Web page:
The best IO is the one that  you do not have to do, however the next best are those that have the least  cost or affect which is where SSD comes into play. SSD is  like real estate in that location matters in terms of providing benefit, as  well as how much space or capacity is needed.

 

What does this all mean?

The NetApp EF540 based on the E-Series storage system architecture is  like one of its primary competitors (e.g. EMC VNX also available as an all-flash  model). The similarity is that both have been competitors, as well as have  been around for over a decade with hundreds of thousands of installed systems.  The similarities are also that both continue to evolve their code base  leveraging new hardware and software functionality. These improvements have  resulted in improved performance, availability, capacity, energy effectiveness  and cost reduction.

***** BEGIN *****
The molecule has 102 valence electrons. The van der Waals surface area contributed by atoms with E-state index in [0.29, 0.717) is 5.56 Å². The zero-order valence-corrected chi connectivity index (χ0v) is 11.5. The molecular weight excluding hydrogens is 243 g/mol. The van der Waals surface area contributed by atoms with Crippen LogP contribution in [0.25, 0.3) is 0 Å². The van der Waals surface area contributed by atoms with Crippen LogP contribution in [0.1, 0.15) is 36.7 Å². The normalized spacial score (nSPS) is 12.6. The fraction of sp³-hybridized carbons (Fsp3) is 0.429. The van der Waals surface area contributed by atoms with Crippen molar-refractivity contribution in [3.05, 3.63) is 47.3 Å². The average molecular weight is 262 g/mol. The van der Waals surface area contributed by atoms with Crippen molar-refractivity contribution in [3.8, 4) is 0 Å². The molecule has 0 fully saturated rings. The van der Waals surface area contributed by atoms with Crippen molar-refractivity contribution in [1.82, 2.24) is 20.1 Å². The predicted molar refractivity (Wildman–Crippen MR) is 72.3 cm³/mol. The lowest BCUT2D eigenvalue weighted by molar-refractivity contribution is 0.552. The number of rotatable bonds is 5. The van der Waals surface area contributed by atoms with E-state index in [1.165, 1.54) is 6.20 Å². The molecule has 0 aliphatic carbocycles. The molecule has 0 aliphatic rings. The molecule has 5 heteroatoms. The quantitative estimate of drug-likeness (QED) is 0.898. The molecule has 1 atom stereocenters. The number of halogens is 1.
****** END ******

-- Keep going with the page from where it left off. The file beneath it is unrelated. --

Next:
Whats your take on RAID still being relevant?

 

From a performance perspective, there are plenty of public workloads  and benchmarks including Microsoft ESRP and SPC among others to confirm  its performance. Watch for NetApp to release EF540 SPC results given their history of  doing so with other E-Series based systems. With those or other results, compare  and contrast to other solutions looking not just at IOPS or MB/sec (bandwidth),  also latency, functionality and cost.

 

What  does the EF540 compete with?